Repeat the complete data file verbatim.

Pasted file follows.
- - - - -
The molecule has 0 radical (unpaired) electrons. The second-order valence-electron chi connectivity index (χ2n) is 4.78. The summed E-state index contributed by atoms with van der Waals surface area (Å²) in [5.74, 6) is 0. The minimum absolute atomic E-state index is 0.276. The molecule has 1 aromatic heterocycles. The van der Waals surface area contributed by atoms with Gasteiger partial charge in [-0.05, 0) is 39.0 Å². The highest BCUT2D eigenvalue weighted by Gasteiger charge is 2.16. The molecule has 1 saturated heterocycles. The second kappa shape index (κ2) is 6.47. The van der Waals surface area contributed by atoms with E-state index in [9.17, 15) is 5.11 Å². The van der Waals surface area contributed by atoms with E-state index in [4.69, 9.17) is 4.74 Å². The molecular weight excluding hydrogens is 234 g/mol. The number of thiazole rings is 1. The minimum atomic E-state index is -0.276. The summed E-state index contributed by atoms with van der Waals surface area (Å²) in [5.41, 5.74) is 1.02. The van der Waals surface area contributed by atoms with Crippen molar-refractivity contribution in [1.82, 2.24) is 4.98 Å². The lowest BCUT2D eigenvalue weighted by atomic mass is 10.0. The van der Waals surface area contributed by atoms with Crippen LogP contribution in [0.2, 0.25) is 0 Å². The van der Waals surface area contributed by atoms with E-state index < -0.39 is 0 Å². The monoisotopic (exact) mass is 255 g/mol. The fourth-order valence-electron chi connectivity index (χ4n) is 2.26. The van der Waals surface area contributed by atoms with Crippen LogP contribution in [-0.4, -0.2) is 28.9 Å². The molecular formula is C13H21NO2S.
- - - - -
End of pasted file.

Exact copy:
The molecule has 0 radical (unpaired) electrons. The second-order valence-electron chi connectivity index (χ2n) is 4.78. The summed E-state index contributed by atoms with van der Waals surface area (Å²) in [5.74, 6) is 0. The minimum absolute atomic E-state index is 0.276. The molecule has 1 aromatic heterocycles. The van der Waals surface area contributed by atoms with Gasteiger partial charge in [-0.05, 0) is 39.0 Å². The highest BCUT2D eigenvalue weighted by Gasteiger charge is 2.16. The molecule has 1 saturated heterocycles. The second kappa shape index (κ2) is 6.47. The van der Waals surface area contributed by atoms with E-state index in [9.17, 15) is 5.11 Å². The van der Waals surface area contributed by atoms with E-state index in [4.69, 9.17) is 4.74 Å². The molecular weight excluding hydrogens is 234 g/mol. The number of thiazole rings is 1. The minimum atomic E-state index is -0.276. The summed E-state index contributed by atoms with van der Waals surface area (Å²) in [5.41, 5.74) is 1.02. The van der Waals surface area contributed by atoms with Crippen molar-refractivity contribution in [1.82, 2.24) is 4.98 Å². The lowest BCUT2D eigenvalue weighted by atomic mass is 10.0. The van der Waals surface area contributed by atoms with Crippen LogP contribution in [0.2, 0.25) is 0 Å². The van der Waals surface area contributed by atoms with E-state index < -0.39 is 0 Å². The monoisotopic (exact) mass is 255 g/mol. The fourth-order valence-electron chi connectivity index (χ4n) is 2.26. The van der Waals surface area contributed by atoms with Crippen LogP contribution in [-0.4, -0.2) is 28.9 Å². The molecular formula is C13H21NO2S.